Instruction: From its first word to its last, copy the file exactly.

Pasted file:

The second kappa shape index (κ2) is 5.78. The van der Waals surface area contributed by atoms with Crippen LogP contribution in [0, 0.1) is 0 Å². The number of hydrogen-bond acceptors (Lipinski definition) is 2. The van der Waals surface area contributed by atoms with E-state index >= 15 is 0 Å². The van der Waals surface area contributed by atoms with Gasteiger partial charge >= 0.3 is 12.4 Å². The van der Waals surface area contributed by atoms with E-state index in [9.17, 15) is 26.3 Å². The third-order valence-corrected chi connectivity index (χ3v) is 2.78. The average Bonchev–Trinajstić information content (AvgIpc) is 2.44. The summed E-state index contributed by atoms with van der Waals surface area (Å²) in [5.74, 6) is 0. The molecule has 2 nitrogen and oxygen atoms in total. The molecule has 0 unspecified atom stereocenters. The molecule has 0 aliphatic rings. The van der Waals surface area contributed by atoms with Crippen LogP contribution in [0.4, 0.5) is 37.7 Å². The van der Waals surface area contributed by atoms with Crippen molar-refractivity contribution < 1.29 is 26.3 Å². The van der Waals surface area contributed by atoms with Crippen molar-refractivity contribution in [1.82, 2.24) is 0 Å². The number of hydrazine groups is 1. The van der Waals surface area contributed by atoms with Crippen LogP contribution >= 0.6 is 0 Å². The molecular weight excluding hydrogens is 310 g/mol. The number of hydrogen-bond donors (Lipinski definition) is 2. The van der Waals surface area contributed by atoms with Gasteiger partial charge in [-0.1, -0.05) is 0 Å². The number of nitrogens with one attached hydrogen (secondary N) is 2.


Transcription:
The second kappa shape index (κ2) is 5.78. The van der Waals surface area contributed by atoms with Crippen LogP contribution in [0, 0.1) is 0 Å². The number of hydrogen-bond acceptors (Lipinski definition) is 2. The van der Waals surface area contributed by atoms with E-state index >= 15 is 0 Å². The van der Waals surface area contributed by atoms with Gasteiger partial charge >= 0.3 is 12.4 Å². The van der Waals surface area contributed by atoms with E-state index in [9.17, 15) is 26.3 Å². The third-order valence-corrected chi connectivity index (χ3v) is 2.78. The average Bonchev–Trinajstić information content (AvgIpc) is 2.44. The summed E-state index contributed by atoms with van der Waals surface area (Å²) in [5.74, 6) is 0. The molecule has 2 nitrogen and oxygen atoms in total. The molecule has 0 unspecified atom stereocenters. The molecule has 0 aliphatic rings. The van der Waals surface area contributed by atoms with Crippen LogP contribution in [0.4, 0.5) is 37.7 Å². The van der Waals surface area contributed by atoms with Crippen molar-refractivity contribution < 1.29 is 26.3 Å². The van der Waals surface area contributed by atoms with Crippen molar-refractivity contribution in [1.82, 2.24) is 0 Å². The number of hydrazine groups is 1. The van der Waals surface area contributed by atoms with Crippen LogP contribution >= 0.6 is 0 Å². The molecular weight excluding hydrogens is 310 g/mol. The number of hydrogen-bond donors (Lipinski definition) is 2. The van der Waals surface area contributed by atoms with Gasteiger partial charge in [-0.1, -0.05) is 0 Å². The number of nitrogens with one attached hydrogen (secondary N) is 2.